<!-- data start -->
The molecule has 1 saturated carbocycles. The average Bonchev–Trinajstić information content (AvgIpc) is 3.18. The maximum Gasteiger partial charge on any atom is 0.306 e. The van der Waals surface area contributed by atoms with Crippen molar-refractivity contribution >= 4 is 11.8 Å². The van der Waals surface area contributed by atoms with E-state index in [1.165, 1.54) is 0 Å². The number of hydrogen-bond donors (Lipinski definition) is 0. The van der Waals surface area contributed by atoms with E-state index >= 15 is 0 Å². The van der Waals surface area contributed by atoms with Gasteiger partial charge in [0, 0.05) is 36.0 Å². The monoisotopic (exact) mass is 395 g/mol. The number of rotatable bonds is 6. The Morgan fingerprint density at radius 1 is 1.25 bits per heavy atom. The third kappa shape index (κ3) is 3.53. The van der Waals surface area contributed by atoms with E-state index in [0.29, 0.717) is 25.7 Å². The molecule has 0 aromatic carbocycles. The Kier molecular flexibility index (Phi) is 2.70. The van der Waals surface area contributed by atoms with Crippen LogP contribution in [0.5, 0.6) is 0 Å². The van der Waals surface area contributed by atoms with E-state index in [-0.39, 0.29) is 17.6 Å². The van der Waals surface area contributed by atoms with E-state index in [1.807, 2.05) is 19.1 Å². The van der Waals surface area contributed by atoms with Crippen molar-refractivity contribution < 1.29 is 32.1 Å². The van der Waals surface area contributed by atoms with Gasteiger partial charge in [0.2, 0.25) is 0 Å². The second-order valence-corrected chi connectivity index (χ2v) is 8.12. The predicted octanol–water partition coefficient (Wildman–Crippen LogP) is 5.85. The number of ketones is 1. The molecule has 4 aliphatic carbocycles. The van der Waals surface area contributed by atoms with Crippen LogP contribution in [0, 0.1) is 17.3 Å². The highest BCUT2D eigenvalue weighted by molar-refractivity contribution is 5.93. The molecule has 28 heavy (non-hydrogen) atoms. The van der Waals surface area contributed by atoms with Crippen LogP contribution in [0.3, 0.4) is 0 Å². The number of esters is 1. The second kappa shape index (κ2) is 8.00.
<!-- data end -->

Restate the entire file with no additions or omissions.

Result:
The molecule has 1 saturated carbocycles. The average Bonchev–Trinajstić information content (AvgIpc) is 3.18. The maximum Gasteiger partial charge on any atom is 0.306 e. The van der Waals surface area contributed by atoms with Crippen molar-refractivity contribution >= 4 is 11.8 Å². The van der Waals surface area contributed by atoms with E-state index in [1.165, 1.54) is 0 Å². The number of hydrogen-bond donors (Lipinski definition) is 0. The van der Waals surface area contributed by atoms with E-state index >= 15 is 0 Å². The van der Waals surface area contributed by atoms with Gasteiger partial charge in [0, 0.05) is 36.0 Å². The monoisotopic (exact) mass is 395 g/mol. The number of rotatable bonds is 6. The Morgan fingerprint density at radius 1 is 1.25 bits per heavy atom. The third kappa shape index (κ3) is 3.53. The van der Waals surface area contributed by atoms with E-state index in [0.29, 0.717) is 25.7 Å². The molecule has 0 aromatic carbocycles. The Kier molecular flexibility index (Phi) is 2.70. The van der Waals surface area contributed by atoms with Crippen LogP contribution in [0.5, 0.6) is 0 Å². The van der Waals surface area contributed by atoms with E-state index in [-0.39, 0.29) is 17.6 Å². The van der Waals surface area contributed by atoms with E-state index in [1.807, 2.05) is 19.1 Å². The van der Waals surface area contributed by atoms with Crippen molar-refractivity contribution < 1.29 is 32.1 Å². The van der Waals surface area contributed by atoms with Gasteiger partial charge in [0.2, 0.25) is 0 Å². The second-order valence-corrected chi connectivity index (χ2v) is 8.12. The predicted octanol–water partition coefficient (Wildman–Crippen LogP) is 5.85. The number of ketones is 1. The molecule has 4 aliphatic carbocycles. The van der Waals surface area contributed by atoms with Crippen LogP contribution in [0, 0.1) is 17.3 Å². The highest BCUT2D eigenvalue weighted by molar-refractivity contribution is 5.93. The molecule has 28 heavy (non-hydrogen) atoms. The van der Waals surface area contributed by atoms with Crippen LogP contribution in [0.3, 0.4) is 0 Å². The number of esters is 1. The second kappa shape index (κ2) is 8.00.